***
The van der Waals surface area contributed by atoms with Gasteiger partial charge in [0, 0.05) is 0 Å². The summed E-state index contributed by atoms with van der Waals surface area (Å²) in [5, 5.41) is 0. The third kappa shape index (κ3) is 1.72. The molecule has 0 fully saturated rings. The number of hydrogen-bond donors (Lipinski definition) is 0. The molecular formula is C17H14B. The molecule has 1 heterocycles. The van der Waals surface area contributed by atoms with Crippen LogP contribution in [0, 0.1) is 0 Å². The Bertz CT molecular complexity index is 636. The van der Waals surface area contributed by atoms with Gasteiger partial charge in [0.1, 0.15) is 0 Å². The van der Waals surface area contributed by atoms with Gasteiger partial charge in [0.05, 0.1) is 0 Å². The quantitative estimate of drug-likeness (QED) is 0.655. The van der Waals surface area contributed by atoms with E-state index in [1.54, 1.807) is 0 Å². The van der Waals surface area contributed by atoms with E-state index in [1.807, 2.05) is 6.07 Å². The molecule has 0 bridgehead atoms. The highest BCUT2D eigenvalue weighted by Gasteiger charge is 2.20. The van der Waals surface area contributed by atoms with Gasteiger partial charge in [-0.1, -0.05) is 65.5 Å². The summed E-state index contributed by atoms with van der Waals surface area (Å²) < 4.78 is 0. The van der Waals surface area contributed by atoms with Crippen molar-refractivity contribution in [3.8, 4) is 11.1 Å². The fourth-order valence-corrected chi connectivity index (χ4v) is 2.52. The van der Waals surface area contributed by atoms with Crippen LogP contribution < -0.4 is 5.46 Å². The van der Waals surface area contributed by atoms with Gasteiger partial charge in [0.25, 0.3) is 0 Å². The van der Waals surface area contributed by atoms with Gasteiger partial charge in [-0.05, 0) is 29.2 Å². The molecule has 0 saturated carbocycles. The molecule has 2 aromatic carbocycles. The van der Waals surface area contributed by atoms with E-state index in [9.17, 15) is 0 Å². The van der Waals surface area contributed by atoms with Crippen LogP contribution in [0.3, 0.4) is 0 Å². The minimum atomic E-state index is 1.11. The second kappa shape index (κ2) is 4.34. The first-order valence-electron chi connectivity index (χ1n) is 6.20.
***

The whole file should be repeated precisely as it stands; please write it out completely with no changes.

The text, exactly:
The van der Waals surface area contributed by atoms with Gasteiger partial charge in [0, 0.05) is 0 Å². The summed E-state index contributed by atoms with van der Waals surface area (Å²) in [5, 5.41) is 0. The third kappa shape index (κ3) is 1.72. The molecule has 0 fully saturated rings. The number of hydrogen-bond donors (Lipinski definition) is 0. The molecular formula is C17H14B. The molecule has 1 heterocycles. The van der Waals surface area contributed by atoms with Crippen LogP contribution in [0, 0.1) is 0 Å². The Bertz CT molecular complexity index is 636. The van der Waals surface area contributed by atoms with Gasteiger partial charge in [0.1, 0.15) is 0 Å². The van der Waals surface area contributed by atoms with Gasteiger partial charge in [0.05, 0.1) is 0 Å². The quantitative estimate of drug-likeness (QED) is 0.655. The van der Waals surface area contributed by atoms with E-state index in [1.54, 1.807) is 0 Å². The van der Waals surface area contributed by atoms with E-state index in [1.807, 2.05) is 6.07 Å². The molecule has 0 bridgehead atoms. The highest BCUT2D eigenvalue weighted by Gasteiger charge is 2.20. The van der Waals surface area contributed by atoms with Gasteiger partial charge in [-0.1, -0.05) is 65.5 Å². The summed E-state index contributed by atoms with van der Waals surface area (Å²) < 4.78 is 0. The van der Waals surface area contributed by atoms with Crippen molar-refractivity contribution in [3.8, 4) is 11.1 Å². The fourth-order valence-corrected chi connectivity index (χ4v) is 2.52. The van der Waals surface area contributed by atoms with Crippen LogP contribution < -0.4 is 5.46 Å². The van der Waals surface area contributed by atoms with Gasteiger partial charge in [0.25, 0.3) is 0 Å². The van der Waals surface area contributed by atoms with Gasteiger partial charge in [-0.05, 0) is 29.2 Å². The molecule has 0 saturated carbocycles. The molecule has 2 aromatic carbocycles. The van der Waals surface area contributed by atoms with E-state index in [9.17, 15) is 0 Å². The van der Waals surface area contributed by atoms with Crippen LogP contribution in [0.3, 0.4) is 0 Å². The minimum atomic E-state index is 1.11. The second kappa shape index (κ2) is 4.34. The first-order valence-electron chi connectivity index (χ1n) is 6.20.